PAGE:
Internet Exchange PointsSource:

In the 1980s, there were only a handful of places in the public internet where internet service providers could connect with the public internet to pass data between each other and with their users. These places, known as internet exchange points, were located at the intersections of major fiber optic routes . As shown in the 2021 map above, the number of these locations has grown but remain centralized in areas of high population and fiber density. In addition, carriers have built private peering points to directly deliver traffic to one another. I’ll call internet exchange and private peering points collectively interexchange points (IXP). In a highly centralized cloud computing world, decisions on where to place IXPs were driven by economies of scale, fiber access, and the locations of the large cloud service providers. The time it took for a packet to move from one end of the network to another, i.e., end-to-end latency, was secondary. Because of this, latency-sensitive edge-native applications will not be able to deliver acceptable user experiences on today’s networks.

Client-Cloudlet TracerouteClient-Cloudlet Path

In edge computing, there are many scenarios where users and edge computing nodes (aka cloudlets) need to interact even though they may be connected to different carrier networks. For example, data from a multiplayer game cloudlet will pass through one or more IXPs to reach players on different networks. If the IXP is in Phoenix when the players and cloudlet are in Pittsburgh, end-to-end latency can grow from 10s to 100s of milliseconds – rendering that game unplayable. Distant IXPs can be catastrophic to many edge-native applications.

Round-trip Times

In early 2020, the Open Edge Computing (OEC) Initiative established a workstream to investigate this IXP placement challenge. Using the Carnegie Mellon University Living Edge Lab and the Interdigital AdvantEDGE Mobile Edge Emulation Platform, we evaluated the impacts of different IXP locations on the performance of the OpenRTiST edge-native application. Some results of this work are shown in the diagram at left.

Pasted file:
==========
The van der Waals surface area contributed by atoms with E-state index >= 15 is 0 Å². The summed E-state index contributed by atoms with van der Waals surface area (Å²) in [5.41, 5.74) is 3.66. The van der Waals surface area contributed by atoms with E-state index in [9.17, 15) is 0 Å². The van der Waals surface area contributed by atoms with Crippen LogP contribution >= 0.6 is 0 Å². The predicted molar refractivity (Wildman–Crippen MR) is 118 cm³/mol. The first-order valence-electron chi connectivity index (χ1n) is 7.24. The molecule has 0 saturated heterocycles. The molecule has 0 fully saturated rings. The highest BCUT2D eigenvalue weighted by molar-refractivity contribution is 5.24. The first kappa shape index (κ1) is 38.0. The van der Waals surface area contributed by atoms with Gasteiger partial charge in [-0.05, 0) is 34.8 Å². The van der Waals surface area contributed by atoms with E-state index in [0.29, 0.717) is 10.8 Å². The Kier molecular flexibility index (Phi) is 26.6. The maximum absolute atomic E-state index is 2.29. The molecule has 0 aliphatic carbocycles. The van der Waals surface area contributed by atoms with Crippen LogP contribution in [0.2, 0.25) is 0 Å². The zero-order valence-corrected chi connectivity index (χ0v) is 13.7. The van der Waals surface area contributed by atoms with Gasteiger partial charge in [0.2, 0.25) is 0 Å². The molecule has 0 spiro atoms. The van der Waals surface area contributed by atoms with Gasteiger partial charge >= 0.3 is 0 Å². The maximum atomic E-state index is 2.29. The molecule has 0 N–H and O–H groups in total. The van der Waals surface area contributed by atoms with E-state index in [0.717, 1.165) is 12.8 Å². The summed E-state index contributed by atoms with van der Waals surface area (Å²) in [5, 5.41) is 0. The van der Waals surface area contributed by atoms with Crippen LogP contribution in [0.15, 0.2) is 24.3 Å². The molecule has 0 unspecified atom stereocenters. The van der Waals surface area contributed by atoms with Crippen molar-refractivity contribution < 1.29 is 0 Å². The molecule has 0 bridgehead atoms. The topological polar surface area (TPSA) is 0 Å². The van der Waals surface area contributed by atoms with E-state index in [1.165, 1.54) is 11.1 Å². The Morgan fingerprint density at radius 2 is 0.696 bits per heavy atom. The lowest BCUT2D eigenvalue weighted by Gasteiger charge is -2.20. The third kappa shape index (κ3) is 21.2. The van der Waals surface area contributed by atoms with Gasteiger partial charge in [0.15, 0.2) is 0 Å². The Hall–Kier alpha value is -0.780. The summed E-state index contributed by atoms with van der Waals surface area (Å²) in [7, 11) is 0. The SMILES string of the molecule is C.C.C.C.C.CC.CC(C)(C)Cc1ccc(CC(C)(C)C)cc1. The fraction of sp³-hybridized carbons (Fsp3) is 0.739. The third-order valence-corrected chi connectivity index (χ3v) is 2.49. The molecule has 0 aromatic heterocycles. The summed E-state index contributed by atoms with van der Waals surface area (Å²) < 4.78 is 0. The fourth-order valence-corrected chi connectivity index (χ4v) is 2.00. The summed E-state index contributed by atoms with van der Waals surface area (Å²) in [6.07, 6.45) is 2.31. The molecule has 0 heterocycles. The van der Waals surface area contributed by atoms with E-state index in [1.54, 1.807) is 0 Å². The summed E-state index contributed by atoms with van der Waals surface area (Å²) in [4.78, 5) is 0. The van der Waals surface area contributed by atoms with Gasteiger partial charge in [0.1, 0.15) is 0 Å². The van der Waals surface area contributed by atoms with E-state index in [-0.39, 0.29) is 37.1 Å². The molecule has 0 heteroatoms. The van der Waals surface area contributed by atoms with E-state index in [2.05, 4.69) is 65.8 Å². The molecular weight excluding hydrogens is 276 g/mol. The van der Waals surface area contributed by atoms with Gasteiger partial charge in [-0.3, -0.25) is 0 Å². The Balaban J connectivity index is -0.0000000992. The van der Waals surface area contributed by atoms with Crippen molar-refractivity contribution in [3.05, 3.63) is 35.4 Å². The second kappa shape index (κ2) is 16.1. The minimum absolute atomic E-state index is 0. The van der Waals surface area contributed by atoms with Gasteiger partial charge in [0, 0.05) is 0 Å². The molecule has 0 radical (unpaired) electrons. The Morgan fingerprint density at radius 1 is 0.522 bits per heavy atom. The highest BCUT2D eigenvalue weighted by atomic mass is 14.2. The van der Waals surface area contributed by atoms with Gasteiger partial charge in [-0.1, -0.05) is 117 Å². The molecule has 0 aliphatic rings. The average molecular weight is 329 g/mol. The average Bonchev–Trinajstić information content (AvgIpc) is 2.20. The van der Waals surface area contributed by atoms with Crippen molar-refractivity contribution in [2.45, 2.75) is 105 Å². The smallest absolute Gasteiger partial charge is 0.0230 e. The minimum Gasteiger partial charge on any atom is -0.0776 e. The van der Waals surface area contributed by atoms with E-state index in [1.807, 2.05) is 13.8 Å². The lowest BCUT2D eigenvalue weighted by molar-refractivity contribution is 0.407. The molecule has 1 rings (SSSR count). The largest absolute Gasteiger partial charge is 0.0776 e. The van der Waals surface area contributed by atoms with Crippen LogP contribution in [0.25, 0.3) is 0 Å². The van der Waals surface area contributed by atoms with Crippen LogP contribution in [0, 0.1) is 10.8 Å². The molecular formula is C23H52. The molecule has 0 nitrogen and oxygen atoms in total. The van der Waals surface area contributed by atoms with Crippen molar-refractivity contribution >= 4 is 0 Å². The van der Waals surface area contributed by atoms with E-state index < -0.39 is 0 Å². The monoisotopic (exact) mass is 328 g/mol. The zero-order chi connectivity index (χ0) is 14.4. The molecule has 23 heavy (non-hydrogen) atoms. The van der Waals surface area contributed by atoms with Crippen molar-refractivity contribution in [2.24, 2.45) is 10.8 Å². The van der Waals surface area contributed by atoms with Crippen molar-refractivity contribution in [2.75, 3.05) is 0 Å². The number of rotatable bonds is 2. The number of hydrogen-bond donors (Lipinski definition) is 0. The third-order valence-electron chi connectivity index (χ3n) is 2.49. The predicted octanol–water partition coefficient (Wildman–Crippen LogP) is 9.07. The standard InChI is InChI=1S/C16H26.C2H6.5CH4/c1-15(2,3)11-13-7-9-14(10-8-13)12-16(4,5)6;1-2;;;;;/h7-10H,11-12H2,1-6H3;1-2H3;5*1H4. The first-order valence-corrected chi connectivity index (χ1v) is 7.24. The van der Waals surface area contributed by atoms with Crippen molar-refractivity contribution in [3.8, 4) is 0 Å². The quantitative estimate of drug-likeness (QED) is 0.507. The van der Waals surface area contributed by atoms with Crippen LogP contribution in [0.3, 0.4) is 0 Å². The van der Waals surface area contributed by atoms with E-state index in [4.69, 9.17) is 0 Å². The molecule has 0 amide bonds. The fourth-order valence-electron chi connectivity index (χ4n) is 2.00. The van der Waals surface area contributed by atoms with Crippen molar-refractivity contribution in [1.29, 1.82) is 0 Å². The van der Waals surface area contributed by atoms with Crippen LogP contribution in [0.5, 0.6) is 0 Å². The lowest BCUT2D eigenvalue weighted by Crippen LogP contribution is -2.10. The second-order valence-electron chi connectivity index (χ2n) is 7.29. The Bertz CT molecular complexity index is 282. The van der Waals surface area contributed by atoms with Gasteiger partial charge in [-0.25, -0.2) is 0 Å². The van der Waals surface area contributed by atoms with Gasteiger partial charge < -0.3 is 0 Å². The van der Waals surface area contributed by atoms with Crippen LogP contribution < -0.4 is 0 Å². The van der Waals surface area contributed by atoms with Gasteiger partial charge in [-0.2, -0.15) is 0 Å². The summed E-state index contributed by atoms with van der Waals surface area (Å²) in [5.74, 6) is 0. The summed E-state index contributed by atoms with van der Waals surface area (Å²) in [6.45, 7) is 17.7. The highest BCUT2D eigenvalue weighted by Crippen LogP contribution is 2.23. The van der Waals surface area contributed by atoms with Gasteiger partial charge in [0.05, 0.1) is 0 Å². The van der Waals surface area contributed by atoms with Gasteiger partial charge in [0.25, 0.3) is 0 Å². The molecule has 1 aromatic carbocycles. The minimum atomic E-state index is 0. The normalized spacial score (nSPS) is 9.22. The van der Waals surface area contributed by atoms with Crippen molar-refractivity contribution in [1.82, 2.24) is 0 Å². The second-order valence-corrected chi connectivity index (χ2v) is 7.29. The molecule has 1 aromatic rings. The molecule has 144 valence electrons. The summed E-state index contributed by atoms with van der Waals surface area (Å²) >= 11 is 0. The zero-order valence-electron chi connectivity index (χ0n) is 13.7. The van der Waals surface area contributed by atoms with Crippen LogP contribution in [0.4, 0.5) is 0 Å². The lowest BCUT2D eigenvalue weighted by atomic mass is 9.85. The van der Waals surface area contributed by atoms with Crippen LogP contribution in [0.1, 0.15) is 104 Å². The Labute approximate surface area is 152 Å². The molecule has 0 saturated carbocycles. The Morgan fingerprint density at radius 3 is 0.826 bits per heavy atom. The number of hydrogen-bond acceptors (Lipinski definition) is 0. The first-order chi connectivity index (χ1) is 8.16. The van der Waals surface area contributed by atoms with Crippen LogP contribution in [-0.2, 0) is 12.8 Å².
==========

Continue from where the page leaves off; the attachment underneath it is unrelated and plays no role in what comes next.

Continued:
The work of this workstream is outlined in the OEC Whitepaper, How Close to the Edge? -- Edge Computing and Carrier Interexchange”.

The business success of edge computing depends on addressing limitations imposed by the industry’s legacy approach to carrier interconnect. These limitations render many edge-native applications unusable in the many scenarios.   Our results show that viable edge computing requires:

  • Regardless of IXP location, edge computing “cloudlets” must be located in the same metro/region as the application users.
  • Once metro cloudlets are deployed, IXPs must be established within the metro area and networks engineered to prevent user to cloudlet data paths outside of the metro.
  • Within the metro area, the marginal performance benefit to moving IXPs closer to the user (e.g., to the cell tower) is small and may not justify cost.
  • Metro third-party neutral host IXPs will provide equivalent performance to direct carrier-to-carrier IXPs with potentially lower complexity.
  • While application performance is the main criteria for IXP placement decisions, other requirements like lawful intercept and data geofencing also need to be considered.

Given long planning and implementation cycles, we strongly recommend that carriers start immediately to enable low-latency edge computing by deploying metro based IXPs with other carriers.

For more information on this work, see the OEC Whitepaper, “How Close to the Edge? -- Edge Computing and Carrier Interexchange” or drop us a note at The inspiration for this work was the Tomasz Gerszberg LinkedIn blog from December 2019. A special thank you to InterDigital, Vodafone and VaporIO for their support of this workstream.

This research was supported by the Defense Advanced Research Projects Agency (DARPA) under Contract No. HR001117C0051 and by the National Science Foundation (NSF) under grant number CNS-1518865 and the NSF Graduate Research Fellowship under grant numbers DGE1252522 and DGE1745016. Additional support was provided by Intel, Vodafone, Deutsche Telekom, Crown Castle, InterDigital, Seagate, Microsoft, VMware and the Conklin Kistler family fund. Any opinions, findings, conclusions or recommendations expressed in this material are those of the authors and do not necessarily reflect the view(s) of their employers or the above funding sources.


1.     M. Satyanarayanan. “The Emergence of Edge Computing”. In: Computer 50.1 (2017), pp. 30–39.

2.     The Open Edge Computing Initiative.

3.     M. Satyanarayanan et al. “Cloudlets: at the leading edge of mobile-cloud convergence”. In: 6th International Conference on Mobile Computing, Applications and Services. 2014, pp. 1–9.

4.     Tomasz Gerszberg. Shared Edge Experience.

5.     M. Satyanarayanan et al. “The Seminal Role of Edge-Native Applications”. In: 2019 IEEE International Conference on Edge Computing (EDGE). 2019, pp. 33–40.

6. Carnegie Mellon University. The Living Edge Lab. https://openedgecomputing. org/living-edge-lab/ and

7.     Michel Roy, Kevin Di Lallo, and Robert Gazda. AdvantEDGE: A Mobile Edge Emulation Platform (MEEP).

8.     S. George et al. “OpenRTiST: End-to-End Benchmarking for Edge Computing”. In: IEEE Pervasive Computing (2020), pp. 1–9. DOI: 10.1109/MPRV.2020.3028781.